Editor: Michael Waibel
Edited by Michael Waibel

With the contribution of / avec la collaboration de:
M. M. Albornoz
R. Ben Khelifa
G. Bianco
E. Castellarin
A. De Luca
S. De Vido
F. Giansetto
F. Ghodoosi
A. Hertogen
C. Kleiner
H. Kupelyants
R. Rajesh Babu
C. J. Rault
A. Viterbo
Plusieurs phénomènes justifient de jeter un éclairage sur le concept de citoyenneté en droit international. D’un côté la mobilité des personnes, qui s’est accentuée dans la dernière partie du vingtième siècle, s’est traduite par la multiplication des nationalités multiples. D’un autre côté, le phénomène migratoire souvent lié à des crises, contribue à perpétuer la situation d’apatridie, et à interpeller le droit international. Mais un processus tel que l’internationalisation des droits de l’homme, peut aussi avoir un impact sur le droit de la nationalité. Par ailleurs, dans le cadre d’organisations régionales, on assiste à l’émergence de nouvelles formes de citoyenneté. Ce phénomène s’ajoutant à la persistance de citoyennetés historiques contribute à questionner le concept de citoyenneté en droit international.
Pour tenter d’y apporter des réponses, cet ouvrage envisage d’abord des aspects théoriques communs, qui se posent au niveau universel, avant de développer des aspects au niveau régional. Il essaie ainsi d’enrichir une réflexion en cours dans la communauté scientifique et au-delà, relative aux questions liées à la nationalité et à la citoyenneté.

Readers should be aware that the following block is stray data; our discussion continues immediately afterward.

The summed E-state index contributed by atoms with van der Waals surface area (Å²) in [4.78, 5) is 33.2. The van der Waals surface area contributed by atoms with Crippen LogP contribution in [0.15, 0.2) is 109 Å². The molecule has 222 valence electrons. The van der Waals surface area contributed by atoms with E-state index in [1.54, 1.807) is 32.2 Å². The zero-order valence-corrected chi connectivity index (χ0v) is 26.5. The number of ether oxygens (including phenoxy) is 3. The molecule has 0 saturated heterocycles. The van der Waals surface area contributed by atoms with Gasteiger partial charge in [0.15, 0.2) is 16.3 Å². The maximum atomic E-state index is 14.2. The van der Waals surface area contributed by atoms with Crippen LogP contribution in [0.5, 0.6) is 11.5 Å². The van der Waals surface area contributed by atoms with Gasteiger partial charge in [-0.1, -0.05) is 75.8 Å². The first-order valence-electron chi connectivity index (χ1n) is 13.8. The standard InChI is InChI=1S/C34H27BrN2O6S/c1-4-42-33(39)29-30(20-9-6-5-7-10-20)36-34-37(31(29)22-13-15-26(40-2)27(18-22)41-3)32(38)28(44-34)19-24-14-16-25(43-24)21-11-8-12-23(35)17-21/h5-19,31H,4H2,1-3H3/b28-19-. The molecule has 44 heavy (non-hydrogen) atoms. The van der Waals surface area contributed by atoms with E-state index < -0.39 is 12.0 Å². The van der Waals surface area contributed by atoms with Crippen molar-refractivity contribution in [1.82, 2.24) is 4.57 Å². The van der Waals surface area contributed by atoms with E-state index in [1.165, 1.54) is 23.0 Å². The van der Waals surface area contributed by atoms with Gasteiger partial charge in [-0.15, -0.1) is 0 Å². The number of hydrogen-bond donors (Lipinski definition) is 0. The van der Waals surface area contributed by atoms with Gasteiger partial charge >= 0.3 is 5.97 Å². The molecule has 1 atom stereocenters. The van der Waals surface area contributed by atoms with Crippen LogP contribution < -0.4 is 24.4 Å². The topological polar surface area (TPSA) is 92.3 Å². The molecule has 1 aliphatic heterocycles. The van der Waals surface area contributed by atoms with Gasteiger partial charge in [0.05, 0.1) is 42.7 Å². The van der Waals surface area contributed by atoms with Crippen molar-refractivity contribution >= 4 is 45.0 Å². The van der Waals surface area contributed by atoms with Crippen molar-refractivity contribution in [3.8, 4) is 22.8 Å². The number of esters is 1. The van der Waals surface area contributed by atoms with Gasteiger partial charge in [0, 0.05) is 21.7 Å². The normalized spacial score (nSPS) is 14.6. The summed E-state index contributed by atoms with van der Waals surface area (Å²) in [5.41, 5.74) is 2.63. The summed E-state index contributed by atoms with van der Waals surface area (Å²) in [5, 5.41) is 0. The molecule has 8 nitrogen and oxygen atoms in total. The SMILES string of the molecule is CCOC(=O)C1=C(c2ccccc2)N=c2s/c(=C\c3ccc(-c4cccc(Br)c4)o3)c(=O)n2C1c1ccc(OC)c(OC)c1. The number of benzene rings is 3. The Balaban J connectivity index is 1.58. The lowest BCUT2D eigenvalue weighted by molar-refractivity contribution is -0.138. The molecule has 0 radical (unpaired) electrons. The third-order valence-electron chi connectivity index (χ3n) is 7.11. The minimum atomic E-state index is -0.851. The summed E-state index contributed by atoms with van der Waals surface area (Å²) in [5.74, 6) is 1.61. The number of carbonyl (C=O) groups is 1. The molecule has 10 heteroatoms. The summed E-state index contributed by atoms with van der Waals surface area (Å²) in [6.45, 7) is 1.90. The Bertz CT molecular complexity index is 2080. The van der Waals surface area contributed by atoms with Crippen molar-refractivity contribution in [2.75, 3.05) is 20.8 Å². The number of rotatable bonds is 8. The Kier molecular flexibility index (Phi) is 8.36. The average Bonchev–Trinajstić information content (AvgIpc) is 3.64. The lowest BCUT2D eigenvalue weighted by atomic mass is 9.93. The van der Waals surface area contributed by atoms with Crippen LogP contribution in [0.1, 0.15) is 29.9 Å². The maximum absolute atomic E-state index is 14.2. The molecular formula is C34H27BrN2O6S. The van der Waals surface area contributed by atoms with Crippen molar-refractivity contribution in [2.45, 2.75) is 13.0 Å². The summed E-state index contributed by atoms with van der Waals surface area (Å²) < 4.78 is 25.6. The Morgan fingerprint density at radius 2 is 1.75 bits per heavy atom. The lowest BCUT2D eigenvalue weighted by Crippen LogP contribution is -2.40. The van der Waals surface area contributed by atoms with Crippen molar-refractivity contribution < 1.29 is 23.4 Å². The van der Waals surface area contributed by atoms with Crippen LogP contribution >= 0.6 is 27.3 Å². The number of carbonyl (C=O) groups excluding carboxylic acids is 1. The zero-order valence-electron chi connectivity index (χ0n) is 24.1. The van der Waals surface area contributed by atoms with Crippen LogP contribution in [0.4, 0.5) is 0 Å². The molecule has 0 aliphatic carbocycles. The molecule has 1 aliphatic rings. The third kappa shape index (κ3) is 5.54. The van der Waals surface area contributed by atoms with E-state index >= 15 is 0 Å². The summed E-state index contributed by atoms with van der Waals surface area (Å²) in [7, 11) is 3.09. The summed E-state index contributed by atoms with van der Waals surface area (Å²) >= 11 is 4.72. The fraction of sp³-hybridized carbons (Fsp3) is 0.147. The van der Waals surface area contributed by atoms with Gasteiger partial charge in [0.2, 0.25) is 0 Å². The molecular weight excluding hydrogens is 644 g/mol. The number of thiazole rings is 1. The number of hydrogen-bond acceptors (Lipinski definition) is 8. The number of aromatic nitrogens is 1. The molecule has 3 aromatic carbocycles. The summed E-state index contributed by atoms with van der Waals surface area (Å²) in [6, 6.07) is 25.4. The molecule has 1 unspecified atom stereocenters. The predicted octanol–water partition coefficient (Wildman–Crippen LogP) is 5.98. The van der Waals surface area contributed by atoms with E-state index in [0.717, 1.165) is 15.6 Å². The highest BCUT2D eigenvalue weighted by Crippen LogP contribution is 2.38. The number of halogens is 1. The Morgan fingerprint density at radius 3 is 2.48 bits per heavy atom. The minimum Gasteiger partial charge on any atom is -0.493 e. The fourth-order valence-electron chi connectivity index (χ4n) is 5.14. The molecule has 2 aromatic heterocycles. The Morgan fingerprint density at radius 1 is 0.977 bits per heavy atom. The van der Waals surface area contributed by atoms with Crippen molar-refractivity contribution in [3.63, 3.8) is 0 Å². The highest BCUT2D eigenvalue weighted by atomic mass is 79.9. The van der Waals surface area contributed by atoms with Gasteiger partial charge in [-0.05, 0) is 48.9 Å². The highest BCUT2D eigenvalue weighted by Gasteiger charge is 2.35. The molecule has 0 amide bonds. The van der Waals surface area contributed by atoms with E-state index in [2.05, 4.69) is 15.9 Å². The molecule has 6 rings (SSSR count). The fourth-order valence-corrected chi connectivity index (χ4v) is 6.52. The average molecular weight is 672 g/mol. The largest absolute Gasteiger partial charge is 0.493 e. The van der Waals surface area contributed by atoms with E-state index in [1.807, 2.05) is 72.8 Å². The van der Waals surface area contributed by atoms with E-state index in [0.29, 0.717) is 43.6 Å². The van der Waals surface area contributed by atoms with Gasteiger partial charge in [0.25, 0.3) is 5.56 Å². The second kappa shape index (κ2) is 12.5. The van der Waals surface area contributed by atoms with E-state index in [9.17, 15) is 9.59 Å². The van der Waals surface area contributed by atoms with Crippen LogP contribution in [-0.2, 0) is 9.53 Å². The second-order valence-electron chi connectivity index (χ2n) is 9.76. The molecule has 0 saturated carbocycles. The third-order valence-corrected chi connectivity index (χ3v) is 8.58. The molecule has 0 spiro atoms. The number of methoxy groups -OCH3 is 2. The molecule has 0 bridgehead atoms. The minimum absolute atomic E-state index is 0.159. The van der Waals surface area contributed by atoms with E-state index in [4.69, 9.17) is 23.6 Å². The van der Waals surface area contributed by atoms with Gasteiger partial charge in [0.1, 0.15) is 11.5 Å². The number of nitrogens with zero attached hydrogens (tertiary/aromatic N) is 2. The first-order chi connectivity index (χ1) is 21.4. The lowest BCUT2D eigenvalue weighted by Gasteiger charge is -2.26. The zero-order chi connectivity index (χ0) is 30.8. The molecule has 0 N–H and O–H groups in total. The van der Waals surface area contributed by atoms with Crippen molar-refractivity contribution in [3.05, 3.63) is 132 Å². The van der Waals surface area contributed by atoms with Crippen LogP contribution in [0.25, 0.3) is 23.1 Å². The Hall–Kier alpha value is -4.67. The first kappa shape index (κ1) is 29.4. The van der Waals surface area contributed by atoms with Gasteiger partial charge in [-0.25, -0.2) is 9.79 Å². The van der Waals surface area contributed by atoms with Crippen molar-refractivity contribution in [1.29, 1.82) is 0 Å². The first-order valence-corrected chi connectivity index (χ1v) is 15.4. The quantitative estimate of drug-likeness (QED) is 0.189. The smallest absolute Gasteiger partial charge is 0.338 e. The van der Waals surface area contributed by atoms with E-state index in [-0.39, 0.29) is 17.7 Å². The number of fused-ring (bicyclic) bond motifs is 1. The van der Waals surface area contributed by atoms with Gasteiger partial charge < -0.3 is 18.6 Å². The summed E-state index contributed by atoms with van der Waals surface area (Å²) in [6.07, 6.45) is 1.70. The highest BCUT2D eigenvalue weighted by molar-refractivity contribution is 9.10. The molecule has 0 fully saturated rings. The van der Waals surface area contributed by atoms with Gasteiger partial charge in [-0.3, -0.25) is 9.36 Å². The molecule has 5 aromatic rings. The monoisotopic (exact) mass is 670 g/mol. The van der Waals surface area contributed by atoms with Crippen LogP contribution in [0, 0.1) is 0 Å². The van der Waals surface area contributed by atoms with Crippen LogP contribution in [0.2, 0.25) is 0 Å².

Several trends justify why it is worth analysing the concept of citizenship in international law. On the one hand, human mobility enhanced in the last decades of the twentieth century contributed largely to the multiplication of multiple citizenship. The phenomenon of migration, often linked to crises, fosters statelessness and presents new challenges to international law. The internationalization of human rights can accordingly have an impact on the law of nationality. Moreover, within the framework of regional organizations, new forms of citizenship are emerging. This phenomenon, going hand in hand with the traditional, historybased citizenship is also contributing to the challenges that the concept of citizenship faces in international law.
Attempting to get answers to these questions, the volume tackles first common theoretical aspects at a universal level to be followed later by the analysis of the regional aspects. It tries to deepen the ongoing discussion in the scientific community and among the greater public on nationality and citizenship issues.
Author: Jonathan Vroom
In The Authority of Law in the Hebrew Bible and Early Judaism, Vroom identifies a development in the authority of written law that took place in early Judaism. Ever since Assyriologists began to recognize that the Mesopotamian law collections did not function as law codes do today—as a source of binding obligation—scholars have grappled with the question of when the Pentateuchal legal corpora came to be treated as legally binding. Vroom draws from legal theory to provide a theoretical framework for understanding the nature of legal authority, and develops a methodology for identifying instances in which legal texts were treated as binding law by ancient interpreters. This method is applied to a selection of legal-interpretive texts: Ezra-Nehemiah, Temple Scroll, the Qumran rule texts, and the Samaritan Pentateuch.
In: The Authority of Law in the Hebrew Bible and Early Judaism
In: The Authority of Law in the Hebrew Bible and Early Judaism
In: The Authority of Law in the Hebrew Bible and Early Judaism
In: The Authority of Law in the Hebrew Bible and Early Judaism
In: The Authority of Law in the Hebrew Bible and Early Judaism
In: The Authority of Law in the Hebrew Bible and Early Judaism
In: The Authority of Law in the Hebrew Bible and Early Judaism